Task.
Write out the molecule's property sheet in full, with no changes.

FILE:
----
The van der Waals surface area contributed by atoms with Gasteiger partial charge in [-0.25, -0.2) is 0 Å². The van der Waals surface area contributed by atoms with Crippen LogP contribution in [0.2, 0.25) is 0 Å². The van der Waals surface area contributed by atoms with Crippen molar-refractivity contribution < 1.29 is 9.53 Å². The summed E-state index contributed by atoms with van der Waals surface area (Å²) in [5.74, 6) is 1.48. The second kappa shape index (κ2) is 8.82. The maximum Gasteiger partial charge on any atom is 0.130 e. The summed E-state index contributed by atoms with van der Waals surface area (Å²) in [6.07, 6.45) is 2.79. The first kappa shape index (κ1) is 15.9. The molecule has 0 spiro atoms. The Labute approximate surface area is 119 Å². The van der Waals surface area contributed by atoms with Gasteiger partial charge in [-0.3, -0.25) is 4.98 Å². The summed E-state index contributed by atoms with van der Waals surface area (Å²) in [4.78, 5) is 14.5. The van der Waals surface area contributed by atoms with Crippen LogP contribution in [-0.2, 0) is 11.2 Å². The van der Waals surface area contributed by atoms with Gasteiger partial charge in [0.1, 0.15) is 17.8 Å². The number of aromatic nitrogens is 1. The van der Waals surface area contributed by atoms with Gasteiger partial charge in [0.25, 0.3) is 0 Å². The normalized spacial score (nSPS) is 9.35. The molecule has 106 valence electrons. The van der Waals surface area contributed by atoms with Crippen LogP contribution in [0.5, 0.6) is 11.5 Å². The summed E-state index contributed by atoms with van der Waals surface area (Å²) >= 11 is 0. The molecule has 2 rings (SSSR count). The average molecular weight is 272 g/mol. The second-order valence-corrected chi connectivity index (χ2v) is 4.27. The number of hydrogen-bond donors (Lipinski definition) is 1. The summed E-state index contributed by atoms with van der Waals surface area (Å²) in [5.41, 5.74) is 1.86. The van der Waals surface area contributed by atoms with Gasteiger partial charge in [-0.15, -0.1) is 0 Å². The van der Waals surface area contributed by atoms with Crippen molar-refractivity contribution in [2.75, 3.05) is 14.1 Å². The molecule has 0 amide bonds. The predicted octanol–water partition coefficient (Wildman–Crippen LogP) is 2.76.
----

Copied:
The van der Waals surface area contributed by atoms with Gasteiger partial charge in [-0.25, -0.2) is 0 Å². The van der Waals surface area contributed by atoms with Crippen LogP contribution in [0.2, 0.25) is 0 Å². The van der Waals surface area contributed by atoms with Crippen molar-refractivity contribution < 1.29 is 9.53 Å². The summed E-state index contributed by atoms with van der Waals surface area (Å²) in [5.74, 6) is 1.48. The second kappa shape index (κ2) is 8.82. The maximum Gasteiger partial charge on any atom is 0.130 e. The summed E-state index contributed by atoms with van der Waals surface area (Å²) in [6.07, 6.45) is 2.79. The first kappa shape index (κ1) is 15.9. The molecule has 0 spiro atoms. The Labute approximate surface area is 119 Å². The van der Waals surface area contributed by atoms with Gasteiger partial charge in [-0.3, -0.25) is 4.98 Å². The summed E-state index contributed by atoms with van der Waals surface area (Å²) in [4.78, 5) is 14.5. The van der Waals surface area contributed by atoms with Crippen LogP contribution in [-0.2, 0) is 11.2 Å². The van der Waals surface area contributed by atoms with Gasteiger partial charge in [0.1, 0.15) is 17.8 Å². The number of aromatic nitrogens is 1. The van der Waals surface area contributed by atoms with Gasteiger partial charge in [0.25, 0.3) is 0 Å². The normalized spacial score (nSPS) is 9.35. The molecule has 106 valence electrons. The van der Waals surface area contributed by atoms with Crippen LogP contribution in [0.5, 0.6) is 11.5 Å². The summed E-state index contributed by atoms with van der Waals surface area (Å²) >= 11 is 0. The molecule has 2 rings (SSSR count). The average molecular weight is 272 g/mol. The second-order valence-corrected chi connectivity index (χ2v) is 4.27. The number of hydrogen-bond donors (Lipinski definition) is 1. The summed E-state index contributed by atoms with van der Waals surface area (Å²) in [5.41, 5.74) is 1.86. The van der Waals surface area contributed by atoms with Gasteiger partial charge in [-0.15, -0.1) is 0 Å². The van der Waals surface area contributed by atoms with Crippen molar-refractivity contribution in [2.75, 3.05) is 14.1 Å². The molecule has 0 amide bonds. The predicted octanol–water partition coefficient (Wildman–Crippen LogP) is 2.76.